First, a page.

Companion planting charts help gardeners to plant crops that capitalize on the natural harmonies and relationships that occur between plant species. These charts, available from any number of websites Garden Nursery, nurseries, and botanical books provide lists of plants that grow well together. Companion planting schemes typically promise a means of pest control, the possibility of increased disease resistance for one or both plants, and more abundant crop yields.
Industrial farmers and suburban gardeners alike can benefit from pairing plants with complementary growing patterns. Common techniques include the creation of green barriers between food crops and the insects that consume them; the use of helpful species to increase the nitrogen content of the soil, thereby reducing the need for chemical fertilizers; and the raising of nurse crops to protect newly sprouted plants. Certain combinations of plants allow farmers to create foodstuffs with maximum time efficiency, such as the combination of soybeans and corn common throughout the entire American Midwestern region.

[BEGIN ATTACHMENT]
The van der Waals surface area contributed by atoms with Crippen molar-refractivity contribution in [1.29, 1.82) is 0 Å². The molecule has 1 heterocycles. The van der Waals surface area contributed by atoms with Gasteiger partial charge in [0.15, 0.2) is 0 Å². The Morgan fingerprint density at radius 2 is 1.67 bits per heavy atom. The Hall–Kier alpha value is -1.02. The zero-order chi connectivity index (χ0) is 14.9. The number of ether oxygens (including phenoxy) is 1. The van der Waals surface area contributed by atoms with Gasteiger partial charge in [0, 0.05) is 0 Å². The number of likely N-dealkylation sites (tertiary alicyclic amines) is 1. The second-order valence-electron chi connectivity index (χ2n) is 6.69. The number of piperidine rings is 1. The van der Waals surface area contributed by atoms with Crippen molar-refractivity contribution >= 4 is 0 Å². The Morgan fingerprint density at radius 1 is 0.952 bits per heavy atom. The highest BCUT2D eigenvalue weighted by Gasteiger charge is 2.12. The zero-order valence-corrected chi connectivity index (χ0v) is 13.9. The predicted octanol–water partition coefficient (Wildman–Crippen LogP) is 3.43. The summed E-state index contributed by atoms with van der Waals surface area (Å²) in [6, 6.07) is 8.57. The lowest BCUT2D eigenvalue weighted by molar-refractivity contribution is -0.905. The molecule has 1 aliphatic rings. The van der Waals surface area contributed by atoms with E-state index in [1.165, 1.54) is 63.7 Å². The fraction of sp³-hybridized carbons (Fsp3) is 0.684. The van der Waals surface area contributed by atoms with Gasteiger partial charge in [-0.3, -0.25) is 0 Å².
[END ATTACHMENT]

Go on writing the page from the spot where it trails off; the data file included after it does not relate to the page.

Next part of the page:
Although certain plant pairings promote better growth and healthier soil, other combinations can result in unforeseen complications or undesirable competition. Most charts include information on these undesirable pairings, as well.
Vegetable Companion Planting Chart Table
Certain vegetables when paired up for Companion Planting are excellent matches while a few do not work well together.
It has been known for centuries that some plants grow better when certain other plants are growing nearby. Science has gradually discovered the reasons why some combinations of plants are successful, but for other combinations which are also beneficial, no explanation has been found.